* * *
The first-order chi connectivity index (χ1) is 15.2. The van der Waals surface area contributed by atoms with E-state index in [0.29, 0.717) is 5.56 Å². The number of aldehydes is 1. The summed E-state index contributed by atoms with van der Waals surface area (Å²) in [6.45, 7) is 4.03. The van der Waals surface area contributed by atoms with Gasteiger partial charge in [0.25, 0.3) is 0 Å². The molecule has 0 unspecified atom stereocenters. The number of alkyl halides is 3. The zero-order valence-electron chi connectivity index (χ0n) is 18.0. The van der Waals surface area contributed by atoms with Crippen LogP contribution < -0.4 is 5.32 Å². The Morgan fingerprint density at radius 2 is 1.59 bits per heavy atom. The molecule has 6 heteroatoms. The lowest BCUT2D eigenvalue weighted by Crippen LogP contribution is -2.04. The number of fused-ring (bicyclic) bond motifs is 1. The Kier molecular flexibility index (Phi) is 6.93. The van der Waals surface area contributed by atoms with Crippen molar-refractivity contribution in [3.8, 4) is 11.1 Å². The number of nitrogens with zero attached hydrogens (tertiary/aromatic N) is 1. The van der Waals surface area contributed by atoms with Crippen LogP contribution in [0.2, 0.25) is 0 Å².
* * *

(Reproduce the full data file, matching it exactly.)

The first-order chi connectivity index (χ1) is 15.2. The van der Waals surface area contributed by atoms with E-state index in [0.29, 0.717) is 5.56 Å². The number of aldehydes is 1. The summed E-state index contributed by atoms with van der Waals surface area (Å²) in [6.45, 7) is 4.03. The van der Waals surface area contributed by atoms with Gasteiger partial charge in [0.25, 0.3) is 0 Å². The molecule has 0 unspecified atom stereocenters. The number of alkyl halides is 3. The zero-order valence-electron chi connectivity index (χ0n) is 18.0. The van der Waals surface area contributed by atoms with Crippen LogP contribution < -0.4 is 5.32 Å². The Morgan fingerprint density at radius 2 is 1.59 bits per heavy atom. The molecule has 6 heteroatoms. The lowest BCUT2D eigenvalue weighted by Crippen LogP contribution is -2.04. The number of fused-ring (bicyclic) bond motifs is 1. The Kier molecular flexibility index (Phi) is 6.93. The van der Waals surface area contributed by atoms with Crippen molar-refractivity contribution in [3.8, 4) is 11.1 Å². The number of nitrogens with zero attached hydrogens (tertiary/aromatic N) is 1. The van der Waals surface area contributed by atoms with Crippen LogP contribution in [0.2, 0.25) is 0 Å².